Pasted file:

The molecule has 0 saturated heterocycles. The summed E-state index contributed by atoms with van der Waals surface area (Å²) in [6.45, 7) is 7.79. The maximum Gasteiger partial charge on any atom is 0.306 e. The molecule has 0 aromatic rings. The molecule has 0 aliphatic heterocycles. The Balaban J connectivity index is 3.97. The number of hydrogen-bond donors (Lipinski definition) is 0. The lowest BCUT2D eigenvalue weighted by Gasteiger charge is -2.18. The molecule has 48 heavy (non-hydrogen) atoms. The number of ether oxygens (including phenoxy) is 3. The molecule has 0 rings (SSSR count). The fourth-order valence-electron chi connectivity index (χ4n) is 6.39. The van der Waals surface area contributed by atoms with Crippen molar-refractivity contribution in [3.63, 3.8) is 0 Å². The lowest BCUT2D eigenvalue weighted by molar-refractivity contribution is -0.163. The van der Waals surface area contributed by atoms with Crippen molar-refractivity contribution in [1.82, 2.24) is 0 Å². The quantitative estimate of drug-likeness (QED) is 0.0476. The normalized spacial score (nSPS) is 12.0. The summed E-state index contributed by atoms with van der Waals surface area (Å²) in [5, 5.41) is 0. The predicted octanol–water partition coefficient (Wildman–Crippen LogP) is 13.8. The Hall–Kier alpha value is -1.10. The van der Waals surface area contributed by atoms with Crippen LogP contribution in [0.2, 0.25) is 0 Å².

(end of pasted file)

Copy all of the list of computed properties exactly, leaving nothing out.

The molecule has 0 saturated heterocycles. The summed E-state index contributed by atoms with van der Waals surface area (Å²) in [6.45, 7) is 7.79. The maximum Gasteiger partial charge on any atom is 0.306 e. The molecule has 0 aromatic rings. The molecule has 0 aliphatic heterocycles. The Balaban J connectivity index is 3.97. The number of hydrogen-bond donors (Lipinski definition) is 0. The lowest BCUT2D eigenvalue weighted by Gasteiger charge is -2.18. The molecule has 48 heavy (non-hydrogen) atoms. The number of ether oxygens (including phenoxy) is 3. The molecule has 0 rings (SSSR count). The fourth-order valence-electron chi connectivity index (χ4n) is 6.39. The van der Waals surface area contributed by atoms with Crippen molar-refractivity contribution in [3.63, 3.8) is 0 Å². The lowest BCUT2D eigenvalue weighted by molar-refractivity contribution is -0.163. The van der Waals surface area contributed by atoms with Crippen molar-refractivity contribution in [1.82, 2.24) is 0 Å². The quantitative estimate of drug-likeness (QED) is 0.0476. The normalized spacial score (nSPS) is 12.0. The summed E-state index contributed by atoms with van der Waals surface area (Å²) in [5, 5.41) is 0. The predicted octanol–water partition coefficient (Wildman–Crippen LogP) is 13.8. The Hall–Kier alpha value is -1.10. The van der Waals surface area contributed by atoms with Crippen LogP contribution in [0.2, 0.25) is 0 Å².